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The trouble with volatile

The trouble with volatile

Posted May 12, 2007 3:46 UTC (Sat) by mikov (subscriber, #33179)
Parent article: The trouble with volatile

There have been some very fun discussions about volatile on comp.std.c in the past. Basically my opinion, although I have never been able to convince anybody, is that volatile is _always_ wrong even in user mode. Period. It serves no purpose whatsoever that couldn't be achieved much better and more reliably in a different way. To put it another way, volatile is useless in a 100% standard-compliant C program, and if the program is not 100% compliant, then it is even more useless.

Also, not all compilers implement it. Notably Borland C in some of its versions didn't.

People might argue that it is useful with signals or longjmp(), but the need for volatile in such scenarios is always an indication of a serious problem in the code.

The way I find it easy to think about it or explain it is that volatile does nothing to prevent the CPU reordering memory accesses, not to mention the visibility of memory accesses across different CPUs. So, it just muddles the issues.

I want to open a big bracket here and mention that volatile in Java an entirely different beast and is much much more useful. According to the Java memory model, volatile actually has very useful guarantees for memory visibility. (Perhaps Linux should consider Java for the kernel :-)

Still, I agree with what already has already been said earlier: it is conceptually wrong to mark data as volatile. Accesses should be marked, bit the data itself. So, Java doesn't get it 100% right either. (But of course it wasn't possible to add lightweight volatile accesses to Java without modifying the language).


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The trouble with volatile

Posted May 14, 2007 15:07 UTC (Mon) by BenHutchings (subscriber, #37955) [Link]

"People might argue that it is useful with signals or longjmp(), but the need for volatile in such scenarios is always an indication of a serious problem in the code."

These are the two cases defined by the standard where volatile *must* be used for certain variables. Memory-mapped I/O is the third case it was intended for, but as that's inherently unportable the standard doesn't explicitly mention it. (I think the rationale does.)

The trouble with volatile

Posted May 14, 2007 17:30 UTC (Mon) by mikov (subscriber, #33179) [Link]

You are right. IIRC, it is required for local variables with setjmp(). I forgot the other case. What was it ? (Hmm, I have my C99 standard somewhere here..)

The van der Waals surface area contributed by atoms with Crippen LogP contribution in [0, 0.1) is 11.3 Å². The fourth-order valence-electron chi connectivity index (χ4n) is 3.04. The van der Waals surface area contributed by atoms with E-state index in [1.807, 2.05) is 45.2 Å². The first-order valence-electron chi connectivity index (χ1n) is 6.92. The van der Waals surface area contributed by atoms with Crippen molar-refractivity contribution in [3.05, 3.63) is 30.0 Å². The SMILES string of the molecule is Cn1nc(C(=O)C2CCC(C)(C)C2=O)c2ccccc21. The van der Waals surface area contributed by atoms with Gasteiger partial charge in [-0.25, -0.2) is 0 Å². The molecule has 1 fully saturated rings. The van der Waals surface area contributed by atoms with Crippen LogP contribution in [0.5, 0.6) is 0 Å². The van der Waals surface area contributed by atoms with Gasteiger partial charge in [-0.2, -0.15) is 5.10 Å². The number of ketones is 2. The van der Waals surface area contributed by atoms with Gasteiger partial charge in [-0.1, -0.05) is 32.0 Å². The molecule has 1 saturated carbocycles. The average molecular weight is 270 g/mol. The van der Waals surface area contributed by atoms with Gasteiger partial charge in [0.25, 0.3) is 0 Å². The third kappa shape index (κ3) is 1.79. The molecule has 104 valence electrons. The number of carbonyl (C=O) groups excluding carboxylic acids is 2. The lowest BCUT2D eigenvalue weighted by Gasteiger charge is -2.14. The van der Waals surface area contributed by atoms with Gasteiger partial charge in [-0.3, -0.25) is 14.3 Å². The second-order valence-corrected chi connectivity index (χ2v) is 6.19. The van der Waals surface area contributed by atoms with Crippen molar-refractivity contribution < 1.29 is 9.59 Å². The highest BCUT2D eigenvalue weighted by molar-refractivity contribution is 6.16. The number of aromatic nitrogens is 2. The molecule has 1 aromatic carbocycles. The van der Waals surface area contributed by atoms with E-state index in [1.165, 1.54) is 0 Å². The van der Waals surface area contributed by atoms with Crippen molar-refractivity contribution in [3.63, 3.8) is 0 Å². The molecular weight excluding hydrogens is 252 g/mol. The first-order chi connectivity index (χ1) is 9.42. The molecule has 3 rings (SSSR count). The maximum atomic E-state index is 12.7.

In any case, it doesn't mean that it actually is a good idea. Requiring volatile for setjmp() is a terrible, fragile, ugly hack. It's been some time since I thought about this, but off the top of my head:

This requirement presumes that the compiler doesn't know anything about setjmp()/longjmp(). What if the function invoking setjmp() gets auto-inlined ? Obviously the programmer can't be required to use volatile for all variables in all functions up the call tree. What is to prevent the auto-inlining ?

I don't view the standard as a mantra. After all, it did standardize "atoi" ... There is no excuse for that. There are things in the C99 that strike me as absolutely horrible.

The trouble with volatile

Posted May 16, 2007 8:38 UTC (Wed) by roelofs (guest, #2599) [Link]

The way I find it easy to think about it or explain it is that volatile does nothing to prevent the CPU reordering memory accesses, not to mention the visibility of memory accesses across different CPUs.

Well, more generally, the C and C++ languages themselves do nothing to prevent such problems (unlike Java)--they are blissfully unaware of all concurrency-related issues, and as a consequence, there is nothing you can do about any of it using only language-provided constructs. Some form of assembly-level support is always required.

Note that, fundamentally, it's the same problem afflicting the Double-Checked Locking Pattern (C/C++ version). Scott Meyers' (co-authored) 2004 DDJ article describes the issues quite nicely.

Greg

The trouble with volatile

Posted May 16, 2007 11:48 UTC (Wed) by massimiliano (subscriber, #3048) [Link]

I want to open a big bracket here and mention that volatile in Java an entirely different beast and is much much more useful. According to the Java memory model, volatile actually has very useful guarantees for memory visibility. (Perhaps Linux should consider Java for the kernel :-)

Or C#... it seems that the .NET platform is even more specific than Java in this sense :-)


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